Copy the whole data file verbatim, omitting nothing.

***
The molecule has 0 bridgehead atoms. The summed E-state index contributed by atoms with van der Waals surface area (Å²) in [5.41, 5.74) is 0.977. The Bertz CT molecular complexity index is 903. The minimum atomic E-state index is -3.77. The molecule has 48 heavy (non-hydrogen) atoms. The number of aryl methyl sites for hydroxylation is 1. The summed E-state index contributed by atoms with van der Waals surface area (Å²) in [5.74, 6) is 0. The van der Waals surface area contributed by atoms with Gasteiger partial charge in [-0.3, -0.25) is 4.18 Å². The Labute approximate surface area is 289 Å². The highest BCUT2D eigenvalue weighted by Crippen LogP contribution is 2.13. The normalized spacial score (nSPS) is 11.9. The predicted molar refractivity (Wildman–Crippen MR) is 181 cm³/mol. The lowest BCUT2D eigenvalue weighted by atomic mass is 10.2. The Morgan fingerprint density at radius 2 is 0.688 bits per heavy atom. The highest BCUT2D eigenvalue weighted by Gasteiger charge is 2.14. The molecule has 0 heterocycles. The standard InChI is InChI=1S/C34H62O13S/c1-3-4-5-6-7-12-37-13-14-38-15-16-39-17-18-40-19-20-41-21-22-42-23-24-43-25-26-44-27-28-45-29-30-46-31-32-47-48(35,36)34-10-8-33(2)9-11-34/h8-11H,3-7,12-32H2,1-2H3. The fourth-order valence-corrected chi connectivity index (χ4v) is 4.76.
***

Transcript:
The molecule has 0 bridgehead atoms. The summed E-state index contributed by atoms with van der Waals surface area (Å²) in [5.41, 5.74) is 0.977. The Bertz CT molecular complexity index is 903. The minimum atomic E-state index is -3.77. The molecule has 48 heavy (non-hydrogen) atoms. The number of aryl methyl sites for hydroxylation is 1. The summed E-state index contributed by atoms with van der Waals surface area (Å²) in [5.74, 6) is 0. The van der Waals surface area contributed by atoms with Gasteiger partial charge in [-0.3, -0.25) is 4.18 Å². The Labute approximate surface area is 289 Å². The highest BCUT2D eigenvalue weighted by Crippen LogP contribution is 2.13. The normalized spacial score (nSPS) is 11.9. The predicted molar refractivity (Wildman–Crippen MR) is 181 cm³/mol. The lowest BCUT2D eigenvalue weighted by atomic mass is 10.2. The Morgan fingerprint density at radius 2 is 0.688 bits per heavy atom. The highest BCUT2D eigenvalue weighted by Gasteiger charge is 2.14. The molecule has 0 heterocycles. The standard InChI is InChI=1S/C34H62O13S/c1-3-4-5-6-7-12-37-13-14-38-15-16-39-17-18-40-19-20-41-21-22-42-23-24-43-25-26-44-27-28-45-29-30-46-31-32-47-48(35,36)34-10-8-33(2)9-11-34/h8-11H,3-7,12-32H2,1-2H3. The fourth-order valence-corrected chi connectivity index (χ4v) is 4.76.